In a keynote address at the IEEE/ACM International Conference on Computer-Aided Design Monday, Nvidia chief technology officer Bill Dally revealed that the company has been testing a large-language-model AI to boost the productivity of its chip designers.
“Even if we made them 5 percent more productive, that’s a huge win,” Dally said in an interview ahead of the conference. Nvidia can’t claim it’s reached that goal yet. The system, called ChipNeMo, isn’t ready for the kind of large—and lengthy—trial that would really prove its worth. But a cadre of volunteers at Nvidia is using it, and there are some positive indications, Dally said.
ChipNeMo is a specially tuned spin on a large language model. It starts as an LLM made up of 43 billion parameters that acquires its skills from one trillion tokens—fundamental language units—of data. “That’s like giving it a liberal arts education,” said Dally. “But if you want to send it to graduate school and have it become specialized, you fine-tune it on a particular corpus of data…in this case, chip design.”
That took two more steps. First, that already-trained model was trained again on 24 billion tokens of specialized data. Twelve billion of those tokens came from design documents, bug reports, and other English-language internal data accumulated over Nvidia’s 30 years work designing chips. The other 12 billion tokens came from code, such as the hardware description language Verilog and scripts for carrying things out with industrial electronic design automation (EDA) tools. Finally, the resulting model was submitted to “supervised fine-tuning,” training on 130,000 sample conversations and designs.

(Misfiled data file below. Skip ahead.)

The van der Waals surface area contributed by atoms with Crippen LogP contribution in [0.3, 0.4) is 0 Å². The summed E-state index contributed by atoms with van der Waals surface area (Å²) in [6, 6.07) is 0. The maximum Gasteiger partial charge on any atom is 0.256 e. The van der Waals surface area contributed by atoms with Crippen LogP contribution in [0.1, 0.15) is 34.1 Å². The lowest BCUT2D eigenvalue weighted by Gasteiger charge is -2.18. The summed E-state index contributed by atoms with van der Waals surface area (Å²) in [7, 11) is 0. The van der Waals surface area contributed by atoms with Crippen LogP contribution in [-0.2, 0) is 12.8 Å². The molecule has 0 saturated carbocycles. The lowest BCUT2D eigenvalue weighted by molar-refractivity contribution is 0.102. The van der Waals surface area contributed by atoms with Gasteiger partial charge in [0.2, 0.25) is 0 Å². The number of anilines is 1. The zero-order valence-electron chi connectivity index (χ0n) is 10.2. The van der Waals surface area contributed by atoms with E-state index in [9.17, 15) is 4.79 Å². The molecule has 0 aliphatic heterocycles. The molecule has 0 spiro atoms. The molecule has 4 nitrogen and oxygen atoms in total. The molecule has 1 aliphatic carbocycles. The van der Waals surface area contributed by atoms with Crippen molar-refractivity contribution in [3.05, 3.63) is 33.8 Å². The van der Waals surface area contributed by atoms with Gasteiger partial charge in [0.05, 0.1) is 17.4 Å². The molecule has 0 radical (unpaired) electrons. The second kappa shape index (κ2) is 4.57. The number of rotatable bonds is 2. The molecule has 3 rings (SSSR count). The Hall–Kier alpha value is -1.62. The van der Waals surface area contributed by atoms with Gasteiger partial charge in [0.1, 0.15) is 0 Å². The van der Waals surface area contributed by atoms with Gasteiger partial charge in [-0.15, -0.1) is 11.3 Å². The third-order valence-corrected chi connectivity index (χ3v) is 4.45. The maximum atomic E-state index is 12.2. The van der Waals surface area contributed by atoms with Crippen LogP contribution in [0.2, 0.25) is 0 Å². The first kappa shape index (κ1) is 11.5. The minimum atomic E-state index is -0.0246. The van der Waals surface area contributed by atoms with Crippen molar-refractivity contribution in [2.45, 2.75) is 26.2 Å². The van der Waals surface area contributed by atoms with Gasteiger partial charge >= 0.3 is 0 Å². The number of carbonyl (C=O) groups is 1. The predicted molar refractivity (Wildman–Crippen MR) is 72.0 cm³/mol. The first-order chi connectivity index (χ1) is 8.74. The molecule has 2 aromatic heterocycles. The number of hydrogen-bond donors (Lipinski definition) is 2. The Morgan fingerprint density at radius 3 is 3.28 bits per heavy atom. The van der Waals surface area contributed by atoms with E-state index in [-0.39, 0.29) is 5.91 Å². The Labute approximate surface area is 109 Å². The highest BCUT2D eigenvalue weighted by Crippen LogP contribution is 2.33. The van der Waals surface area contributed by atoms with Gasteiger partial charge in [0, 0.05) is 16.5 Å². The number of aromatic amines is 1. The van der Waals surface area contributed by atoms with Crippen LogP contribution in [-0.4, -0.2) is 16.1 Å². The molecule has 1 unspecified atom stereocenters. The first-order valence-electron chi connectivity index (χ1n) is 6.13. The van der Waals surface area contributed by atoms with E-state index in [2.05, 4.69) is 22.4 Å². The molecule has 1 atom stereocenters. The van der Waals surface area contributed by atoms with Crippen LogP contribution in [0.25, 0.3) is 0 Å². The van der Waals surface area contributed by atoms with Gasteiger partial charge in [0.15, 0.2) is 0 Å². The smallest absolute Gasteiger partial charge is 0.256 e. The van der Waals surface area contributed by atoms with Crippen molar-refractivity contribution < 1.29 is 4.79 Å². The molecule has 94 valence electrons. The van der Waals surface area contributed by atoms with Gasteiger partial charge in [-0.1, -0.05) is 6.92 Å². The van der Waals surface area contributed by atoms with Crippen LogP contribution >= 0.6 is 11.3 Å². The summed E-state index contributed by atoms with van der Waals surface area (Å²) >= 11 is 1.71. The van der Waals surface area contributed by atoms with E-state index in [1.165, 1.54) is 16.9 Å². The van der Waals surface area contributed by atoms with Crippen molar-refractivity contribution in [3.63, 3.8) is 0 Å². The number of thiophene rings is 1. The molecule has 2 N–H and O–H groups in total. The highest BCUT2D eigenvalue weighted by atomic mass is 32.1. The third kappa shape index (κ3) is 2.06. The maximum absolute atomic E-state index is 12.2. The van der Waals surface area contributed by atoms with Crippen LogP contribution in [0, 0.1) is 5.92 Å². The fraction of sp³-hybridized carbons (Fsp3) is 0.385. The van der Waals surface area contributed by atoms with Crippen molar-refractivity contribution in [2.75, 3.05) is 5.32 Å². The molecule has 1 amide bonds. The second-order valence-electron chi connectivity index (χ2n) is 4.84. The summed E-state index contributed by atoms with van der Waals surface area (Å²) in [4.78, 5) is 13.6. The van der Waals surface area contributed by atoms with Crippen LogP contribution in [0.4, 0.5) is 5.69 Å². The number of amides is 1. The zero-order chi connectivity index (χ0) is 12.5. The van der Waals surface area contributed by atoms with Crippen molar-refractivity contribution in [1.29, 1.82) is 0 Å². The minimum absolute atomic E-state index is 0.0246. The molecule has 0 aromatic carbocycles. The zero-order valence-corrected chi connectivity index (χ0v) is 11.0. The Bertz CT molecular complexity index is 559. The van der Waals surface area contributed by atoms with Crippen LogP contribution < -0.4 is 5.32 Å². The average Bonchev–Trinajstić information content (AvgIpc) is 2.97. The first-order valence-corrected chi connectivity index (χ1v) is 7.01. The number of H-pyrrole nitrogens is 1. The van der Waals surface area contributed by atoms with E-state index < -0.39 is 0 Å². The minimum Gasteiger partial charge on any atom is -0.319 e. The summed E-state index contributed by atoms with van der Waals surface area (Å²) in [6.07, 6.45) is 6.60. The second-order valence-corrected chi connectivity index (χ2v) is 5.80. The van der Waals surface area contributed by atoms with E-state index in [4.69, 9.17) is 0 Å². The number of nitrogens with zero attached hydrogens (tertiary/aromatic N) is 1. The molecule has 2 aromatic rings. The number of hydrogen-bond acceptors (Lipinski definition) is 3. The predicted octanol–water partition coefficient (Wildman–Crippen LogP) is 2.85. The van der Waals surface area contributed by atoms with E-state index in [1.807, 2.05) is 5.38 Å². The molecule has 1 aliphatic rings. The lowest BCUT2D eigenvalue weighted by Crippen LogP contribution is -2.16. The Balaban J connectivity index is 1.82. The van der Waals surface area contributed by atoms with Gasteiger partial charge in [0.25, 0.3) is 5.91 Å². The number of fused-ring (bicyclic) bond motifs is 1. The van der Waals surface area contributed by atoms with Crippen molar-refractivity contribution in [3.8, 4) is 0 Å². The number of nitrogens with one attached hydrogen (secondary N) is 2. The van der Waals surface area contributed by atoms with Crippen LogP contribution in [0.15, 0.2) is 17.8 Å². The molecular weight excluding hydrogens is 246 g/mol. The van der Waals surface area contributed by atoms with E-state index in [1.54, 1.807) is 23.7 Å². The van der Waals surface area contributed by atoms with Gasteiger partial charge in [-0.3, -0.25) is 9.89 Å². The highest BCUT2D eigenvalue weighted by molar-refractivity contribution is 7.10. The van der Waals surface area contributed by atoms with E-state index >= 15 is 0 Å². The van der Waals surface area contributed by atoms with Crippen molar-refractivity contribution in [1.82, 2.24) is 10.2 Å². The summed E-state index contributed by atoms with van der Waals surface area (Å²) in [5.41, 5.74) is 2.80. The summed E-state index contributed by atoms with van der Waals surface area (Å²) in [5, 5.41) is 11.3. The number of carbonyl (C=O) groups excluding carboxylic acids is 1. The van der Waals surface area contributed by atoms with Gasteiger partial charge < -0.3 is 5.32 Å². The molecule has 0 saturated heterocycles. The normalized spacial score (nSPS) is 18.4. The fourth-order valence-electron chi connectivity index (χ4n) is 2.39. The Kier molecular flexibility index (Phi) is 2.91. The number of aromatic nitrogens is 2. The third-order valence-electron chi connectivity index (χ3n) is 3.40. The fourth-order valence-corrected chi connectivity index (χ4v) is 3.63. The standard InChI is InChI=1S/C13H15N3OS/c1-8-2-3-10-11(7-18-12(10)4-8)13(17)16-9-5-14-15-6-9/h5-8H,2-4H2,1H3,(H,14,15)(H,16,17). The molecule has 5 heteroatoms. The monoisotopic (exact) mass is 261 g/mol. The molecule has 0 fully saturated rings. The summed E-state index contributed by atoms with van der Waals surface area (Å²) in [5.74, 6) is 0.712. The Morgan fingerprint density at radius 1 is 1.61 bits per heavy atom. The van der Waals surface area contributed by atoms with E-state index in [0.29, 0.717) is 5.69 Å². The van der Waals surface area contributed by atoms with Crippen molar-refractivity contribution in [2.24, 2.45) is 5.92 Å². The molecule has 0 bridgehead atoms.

Acting as a chatbot for engineers could save designers time, said Dally. “Senior designers spend a lot of time answering questions for junior designers,” he said. As a chatbot, the AI can save senior designer’s time by answering questions that require experience, like what a strange signal might mean or how a specific test should be run.
Chatbots, however, are notorious for their willingness to lie when they don’t know the answer and their tendency to hallucinate. So Nvidia developers integrated a function called retrieval-augmented generation into ChipNeMo to keep it on the level. That function forces the AI to retrieve documents from Nvidia’s internal data to back up its suggestions.
The addition of retrieval-augmented generation “improves the accuracy quite a bit,” said Dally. “More importantly, it reduces hallucination.”
In its second application, ChipNeMo helped engineers run tests on designs and parts of them. “We use many design tools,” said Dally. “These tools are pretty complicated and typically involve many lines of scripting.” ChipNeMo simplifies the designer’s job by providing a “very natural human interface to what otherwise would be some very arcane commands.”
ChipNeMo’s final use case, analyzing and summarizing bug reports, “is probably the one where we see the prospects for the most productivity gain earliest,” said Dally. When a test fails, he explained, it gets logged into Nvidia’s internal bug-report system, and each report can include pages and pages of detailed data. Then an “ARB” (short for “action required by”) is sent to a designer for a fix, and the clock starts ticking.
ChipNeMo summarizes the bug report’s many pages into as little as a single paragraph, speeding decisions. It even can write that summary in two modes: one for the engineer and one for the manager.
Makers of chip-design tools, such as Synopsys and Cadence, have been diving into integration of AI into their systems. But according to Dally, they won’t be able to achieve the same thing Nvidia is after.
“The thing that enables us to do this is 30 years of design documents and code in a database,” he said. ChipNeMo is learning “from the entire experience of Nvidia.” EDA companies just don’t have that kind of data.
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